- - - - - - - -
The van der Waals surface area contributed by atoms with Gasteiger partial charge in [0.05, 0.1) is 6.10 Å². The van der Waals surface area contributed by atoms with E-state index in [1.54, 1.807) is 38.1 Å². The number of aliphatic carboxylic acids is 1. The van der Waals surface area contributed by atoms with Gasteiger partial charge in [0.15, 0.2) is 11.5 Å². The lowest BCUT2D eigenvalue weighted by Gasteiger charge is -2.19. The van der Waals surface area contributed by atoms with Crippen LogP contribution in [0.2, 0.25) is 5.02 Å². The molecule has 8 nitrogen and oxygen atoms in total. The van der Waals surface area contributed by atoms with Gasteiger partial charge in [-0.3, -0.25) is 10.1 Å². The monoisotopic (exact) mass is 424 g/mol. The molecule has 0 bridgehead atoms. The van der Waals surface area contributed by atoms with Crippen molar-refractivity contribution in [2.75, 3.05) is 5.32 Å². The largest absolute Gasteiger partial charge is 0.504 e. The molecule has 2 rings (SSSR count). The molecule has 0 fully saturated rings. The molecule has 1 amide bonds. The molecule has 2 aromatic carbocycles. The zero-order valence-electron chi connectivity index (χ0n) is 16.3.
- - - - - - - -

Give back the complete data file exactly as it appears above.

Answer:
The van der Waals surface area contributed by atoms with Gasteiger partial charge in [0.05, 0.1) is 6.10 Å². The van der Waals surface area contributed by atoms with E-state index in [1.54, 1.807) is 38.1 Å². The number of aliphatic carboxylic acids is 1. The van der Waals surface area contributed by atoms with Gasteiger partial charge in [0.15, 0.2) is 11.5 Å². The lowest BCUT2D eigenvalue weighted by Gasteiger charge is -2.19. The van der Waals surface area contributed by atoms with Crippen LogP contribution in [0.2, 0.25) is 5.02 Å². The molecule has 8 nitrogen and oxygen atoms in total. The van der Waals surface area contributed by atoms with Gasteiger partial charge in [-0.3, -0.25) is 10.1 Å². The monoisotopic (exact) mass is 424 g/mol. The molecule has 0 bridgehead atoms. The van der Waals surface area contributed by atoms with Crippen molar-refractivity contribution in [2.75, 3.05) is 5.32 Å². The largest absolute Gasteiger partial charge is 0.504 e. The molecule has 2 rings (SSSR count). The molecule has 0 fully saturated rings. The molecule has 1 amide bonds. The molecule has 2 aromatic carbocycles. The zero-order valence-electron chi connectivity index (χ0n) is 16.3.